By now you know what Trello can do for you when it comes to organization and project management, and you’ve learned the basics of setting up Trello for your own personal needs. You’ve also read an overview of Trello for teams, including how the application can facilitate better communication and collaboration. You can use Trello well, even effectively, with just that information. But to really become a Trello power user you’ll want to step up your game with keyboard shortcuts, application tie-ins, and automation. Here are the tips and tricks you need to know to upgrade Trello from convenient to life changing. Learn the Keyboard Shortcuts There are a variety of keyboard shortcuts that can be used within Trello to save you time and clicks. “Trello’s system can have a learning curve for new users,” says Brad M. Shaw, president/CEO of Dallas Web Design Inc. Learning keyboard shortcuts changed this for him, and therefore changed his relationship with the app. “Doing simple things like using the space bar to assign the card to yourself, pressing D to open the due date menu and L to add a label saves valuable time,” Shaw says. Here are some of the most valuable … Read More
Trello can be a powerful project management tool for your teams, if you use it effectively and implement it properly As we discussed in “How to Get Started With Trello,” the project management application functions well as a tool for personal planning. But one of the main advantages of Trello for organization is that it has several features designed to make teamwork convenient, collaborative, and easily tracked. Everything that an individual user can do in Trello can also be done on boards that have multiple members because they are part of a designated team: create lists and cards; move around or archive inactive lists or cards; link files, photos, and websites; set due dates and assign tasks via a checklist; and add comments to cards. A team also allows its users to view all associated boards and their members in one place. Team members can be designated as admins, or as regular members; with a business-class Trello account, team admins have admin control over any board in a team whether or not they’ve been invited to a particular board by its admins. This article is part of our premium content. Join Now.Already a paid subscriber? Click here to login.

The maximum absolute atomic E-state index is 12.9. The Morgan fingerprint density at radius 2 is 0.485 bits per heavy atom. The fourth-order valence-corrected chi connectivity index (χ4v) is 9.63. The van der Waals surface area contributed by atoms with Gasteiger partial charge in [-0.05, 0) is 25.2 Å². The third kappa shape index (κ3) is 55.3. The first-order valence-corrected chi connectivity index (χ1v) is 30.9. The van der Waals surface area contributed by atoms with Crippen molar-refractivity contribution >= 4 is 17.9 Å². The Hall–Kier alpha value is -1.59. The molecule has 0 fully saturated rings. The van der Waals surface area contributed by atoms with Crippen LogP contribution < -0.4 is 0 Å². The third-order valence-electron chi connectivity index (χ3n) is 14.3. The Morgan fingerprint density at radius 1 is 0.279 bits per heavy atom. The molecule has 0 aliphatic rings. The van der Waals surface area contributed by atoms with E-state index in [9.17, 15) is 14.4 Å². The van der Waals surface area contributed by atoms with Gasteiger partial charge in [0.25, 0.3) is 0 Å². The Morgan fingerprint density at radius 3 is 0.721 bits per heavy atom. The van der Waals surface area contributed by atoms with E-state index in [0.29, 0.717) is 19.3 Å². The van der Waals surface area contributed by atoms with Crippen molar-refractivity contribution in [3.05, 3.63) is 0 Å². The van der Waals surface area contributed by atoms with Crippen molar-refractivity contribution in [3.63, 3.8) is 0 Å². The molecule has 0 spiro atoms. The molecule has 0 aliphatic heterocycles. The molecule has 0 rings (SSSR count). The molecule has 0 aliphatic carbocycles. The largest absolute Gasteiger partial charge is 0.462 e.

When there are so many productivity and organization applications available, it can be hard to know which one is the right choice–especially when all of these apps do not necessarily play well with each other, or work across platforms. Fortunately, one of the best–and most versatile–productivity apps is available for Windows and Mac users, on Android and iOS, and for desktop and mobile devices. But while this cross-platform fluidity is an important part of Trello’s appeal, the real secret of its success comes in the way it mimics a very low-tech organizational method: index cards on a corkboard. What Is Trello? Essentially, Trello is an online corkboard. You create boards, which contain lists, which hold individual cards. The user gets a visual view of their projects or information, with the ability to easily add cards and lists and move them around as necessary. Your boards can be private, or you can invite other Trello users to see and collaborate on them–handy for group projects or other situations where you need to share information. Project management is the primary function of Trello, and it does that well, but the app is versatile and intuitive enough to be also be used in … Read More